The Rocket Book: A Conceptually Ingenious, Stunningly Illustrated 1912 Children’s Book About Urban Living
An irreverent wink at the challenge of separate lives sharing space in the city.
By Maria Popova
“How alive the city is,” Alfred Kazin exclaimed in his journal in the late 1950s, “how alive, how alive, how alive. Each of those windows has someone behind it… A network of people, a living field — each grass a soul, each grass alive.”
But this elated sense of the city as an arena for communion with humanity didn’t exist a mere generation earlier. It was made possible by the rapidly accelerating pace of urbanization in the early 1900s — by the end of the eighteenth century, only about one out of twenty families in America lived in cities, but by the second decade of the twentieth, the proportion had grown tenfold to one in two. Urban living also meant changing not only where people lived but how they lived — single-family homes were gradually replaced by large apartment buildings, where neighbors had to contend with maintaining separate lives in extreme proximity to one another.
That’s what Peter Newell (March 5, 1862–January 15, 1924), an artist endowed with Arthur Rackham’s superb draughtsmanship and Dr. Seuss’s irreverent wit, explores in his 1912 gem The Rocket Book (public library).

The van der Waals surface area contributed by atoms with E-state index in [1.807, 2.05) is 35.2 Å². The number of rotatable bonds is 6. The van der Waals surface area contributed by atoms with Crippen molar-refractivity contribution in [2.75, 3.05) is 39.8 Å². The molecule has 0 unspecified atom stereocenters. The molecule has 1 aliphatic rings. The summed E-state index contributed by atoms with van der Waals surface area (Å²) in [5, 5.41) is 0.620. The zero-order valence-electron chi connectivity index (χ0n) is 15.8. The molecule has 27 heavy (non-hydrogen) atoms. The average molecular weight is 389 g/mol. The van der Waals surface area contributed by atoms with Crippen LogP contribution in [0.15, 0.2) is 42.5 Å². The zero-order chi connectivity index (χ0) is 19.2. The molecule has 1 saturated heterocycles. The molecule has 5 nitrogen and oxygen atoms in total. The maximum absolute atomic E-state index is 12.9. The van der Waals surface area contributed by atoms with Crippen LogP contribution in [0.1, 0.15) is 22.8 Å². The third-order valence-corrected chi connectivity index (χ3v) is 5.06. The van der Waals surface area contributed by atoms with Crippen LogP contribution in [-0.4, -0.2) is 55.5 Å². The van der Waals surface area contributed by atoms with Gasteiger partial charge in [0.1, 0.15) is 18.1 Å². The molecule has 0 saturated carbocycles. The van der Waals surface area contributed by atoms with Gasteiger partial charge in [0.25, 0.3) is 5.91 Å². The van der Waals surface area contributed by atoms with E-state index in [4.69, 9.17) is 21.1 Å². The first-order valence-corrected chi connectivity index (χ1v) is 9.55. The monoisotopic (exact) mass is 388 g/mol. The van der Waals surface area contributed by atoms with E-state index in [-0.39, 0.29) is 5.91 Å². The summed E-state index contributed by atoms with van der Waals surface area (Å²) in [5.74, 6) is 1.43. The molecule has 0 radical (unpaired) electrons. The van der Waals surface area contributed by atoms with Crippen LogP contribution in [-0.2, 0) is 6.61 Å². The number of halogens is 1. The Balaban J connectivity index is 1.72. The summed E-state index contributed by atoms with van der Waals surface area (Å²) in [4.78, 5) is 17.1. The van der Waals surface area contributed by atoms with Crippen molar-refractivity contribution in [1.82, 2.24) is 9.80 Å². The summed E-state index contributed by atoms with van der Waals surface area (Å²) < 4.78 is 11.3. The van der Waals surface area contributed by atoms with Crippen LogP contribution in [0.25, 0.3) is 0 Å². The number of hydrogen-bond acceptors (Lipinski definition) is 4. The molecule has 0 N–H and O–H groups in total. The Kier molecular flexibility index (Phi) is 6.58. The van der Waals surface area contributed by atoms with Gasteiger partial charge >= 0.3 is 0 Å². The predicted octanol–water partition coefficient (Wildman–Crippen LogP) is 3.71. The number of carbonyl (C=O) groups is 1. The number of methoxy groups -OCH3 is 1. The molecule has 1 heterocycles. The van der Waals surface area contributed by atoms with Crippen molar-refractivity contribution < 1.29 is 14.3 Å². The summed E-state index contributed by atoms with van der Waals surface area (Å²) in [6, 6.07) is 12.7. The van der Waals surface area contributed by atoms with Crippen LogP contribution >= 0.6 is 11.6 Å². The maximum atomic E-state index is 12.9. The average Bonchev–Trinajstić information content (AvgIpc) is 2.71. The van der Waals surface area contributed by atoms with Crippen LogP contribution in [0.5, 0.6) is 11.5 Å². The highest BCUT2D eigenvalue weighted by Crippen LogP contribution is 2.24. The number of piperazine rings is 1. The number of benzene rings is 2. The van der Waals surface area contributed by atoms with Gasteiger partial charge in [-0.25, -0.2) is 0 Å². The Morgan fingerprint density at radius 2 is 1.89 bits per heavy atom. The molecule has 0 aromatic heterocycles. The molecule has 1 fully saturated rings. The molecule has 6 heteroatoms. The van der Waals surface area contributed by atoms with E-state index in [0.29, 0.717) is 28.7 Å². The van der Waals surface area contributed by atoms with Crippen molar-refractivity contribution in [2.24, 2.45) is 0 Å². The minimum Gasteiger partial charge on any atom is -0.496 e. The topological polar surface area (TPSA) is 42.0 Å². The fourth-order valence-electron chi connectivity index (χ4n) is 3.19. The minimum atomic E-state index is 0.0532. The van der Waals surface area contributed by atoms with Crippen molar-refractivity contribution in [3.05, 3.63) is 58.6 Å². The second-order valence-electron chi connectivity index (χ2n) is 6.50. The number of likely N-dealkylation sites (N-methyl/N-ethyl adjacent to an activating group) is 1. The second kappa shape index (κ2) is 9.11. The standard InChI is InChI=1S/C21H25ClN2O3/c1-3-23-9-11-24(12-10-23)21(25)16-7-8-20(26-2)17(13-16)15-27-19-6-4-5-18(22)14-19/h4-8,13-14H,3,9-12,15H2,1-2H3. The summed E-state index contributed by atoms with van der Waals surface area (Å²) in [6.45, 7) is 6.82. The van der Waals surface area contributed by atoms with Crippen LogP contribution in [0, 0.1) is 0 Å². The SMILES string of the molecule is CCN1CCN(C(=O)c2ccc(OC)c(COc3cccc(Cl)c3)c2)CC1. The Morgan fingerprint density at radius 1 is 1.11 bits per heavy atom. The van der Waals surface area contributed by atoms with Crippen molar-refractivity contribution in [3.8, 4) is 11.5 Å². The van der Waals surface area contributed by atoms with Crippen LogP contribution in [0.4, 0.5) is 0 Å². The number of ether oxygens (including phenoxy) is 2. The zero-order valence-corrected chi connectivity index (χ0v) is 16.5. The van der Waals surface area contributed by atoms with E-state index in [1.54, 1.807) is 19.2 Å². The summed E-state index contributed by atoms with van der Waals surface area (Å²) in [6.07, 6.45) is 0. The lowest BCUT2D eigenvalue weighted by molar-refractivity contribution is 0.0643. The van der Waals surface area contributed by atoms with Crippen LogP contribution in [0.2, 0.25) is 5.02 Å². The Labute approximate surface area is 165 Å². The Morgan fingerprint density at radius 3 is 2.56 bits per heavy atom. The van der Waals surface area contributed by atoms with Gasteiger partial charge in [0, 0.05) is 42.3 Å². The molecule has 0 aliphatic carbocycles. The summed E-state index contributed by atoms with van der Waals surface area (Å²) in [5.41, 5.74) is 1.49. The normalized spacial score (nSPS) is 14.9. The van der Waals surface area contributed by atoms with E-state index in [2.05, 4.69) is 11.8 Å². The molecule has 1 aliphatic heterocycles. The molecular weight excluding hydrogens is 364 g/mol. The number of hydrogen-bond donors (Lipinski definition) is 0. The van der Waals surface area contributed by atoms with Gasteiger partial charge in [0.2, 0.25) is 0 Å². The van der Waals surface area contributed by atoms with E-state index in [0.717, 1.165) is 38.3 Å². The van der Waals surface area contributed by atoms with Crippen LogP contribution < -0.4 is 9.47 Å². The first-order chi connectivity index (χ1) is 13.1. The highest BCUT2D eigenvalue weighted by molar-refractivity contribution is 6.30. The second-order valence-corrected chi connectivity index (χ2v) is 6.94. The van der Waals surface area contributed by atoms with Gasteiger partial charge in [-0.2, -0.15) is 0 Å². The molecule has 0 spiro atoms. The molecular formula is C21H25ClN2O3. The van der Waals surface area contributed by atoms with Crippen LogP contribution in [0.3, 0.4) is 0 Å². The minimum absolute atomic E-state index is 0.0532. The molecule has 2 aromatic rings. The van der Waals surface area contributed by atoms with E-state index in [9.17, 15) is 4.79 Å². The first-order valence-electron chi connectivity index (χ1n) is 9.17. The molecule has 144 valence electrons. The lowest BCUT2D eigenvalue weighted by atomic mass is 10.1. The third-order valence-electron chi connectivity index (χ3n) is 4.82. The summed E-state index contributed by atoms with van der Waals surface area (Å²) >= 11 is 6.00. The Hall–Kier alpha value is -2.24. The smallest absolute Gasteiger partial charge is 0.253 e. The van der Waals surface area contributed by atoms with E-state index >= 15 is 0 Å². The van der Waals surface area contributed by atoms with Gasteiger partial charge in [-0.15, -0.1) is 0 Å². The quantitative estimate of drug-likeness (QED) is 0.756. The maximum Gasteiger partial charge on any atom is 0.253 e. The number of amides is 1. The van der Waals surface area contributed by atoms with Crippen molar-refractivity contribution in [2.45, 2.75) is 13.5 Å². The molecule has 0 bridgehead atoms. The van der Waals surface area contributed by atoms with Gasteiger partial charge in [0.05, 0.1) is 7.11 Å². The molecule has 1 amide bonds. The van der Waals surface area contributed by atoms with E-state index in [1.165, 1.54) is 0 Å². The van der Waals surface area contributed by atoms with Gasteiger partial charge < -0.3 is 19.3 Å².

In this consummately illustrated story, the janitor’s mischievous son lights a rocket hidden in the basement of a towering building, a skyscraper by the era’s standards, and sends it blasting vertically upward. Each page depicts the ruckus the rocket creates as it rips through the twenty-one floors — through a writer’s typewriter, through a taxidermist’s prized walrus head, through the silverware drawer as a burglar is about to ransack it — until a can of frozen cream extinguishes it at the very top.
In shooting up through the all building’s apartments, the rocket pierces the artificial architectural boundaries between separate lives and becomes a vehicle for what E.B. White would later call “the gift of privacy with the excitement of participation” in his superb meditation on what makes a great city. Like in Newell’s conceptually groundbreaking book The Hole, published four years earlier, an actual die-cut hole punctures the physical book in the same spot on every page as the rocket blasts its way through the twenty-one stories.
Woven into the timelessly delightful verses are the particular predicaments and norms of the time — the inhabitants of the various flats bear names as charmingly dated as Fritz, Mamie, Burt, and Gus; in the seventh flat, a woman plays the piano badly to please a man; we’re told that the man in the sixteenth flat is “a stupid guy” because he is unable to awaken early enough without an alarm clock, thus betraying the new cultural ideals of speed and productivity.
Complement Newell’s The Rocket Book, which is in the public domain and available as a free ebook from the Library of Congress, with legendary graphic designer Paula Scher’s The Brownstone — a lovely vintage children’s book offering a very different, equally delightful take on the challenge of compressing multiple lives into a space as confined as an urban apartment building.
Published August 8, 2016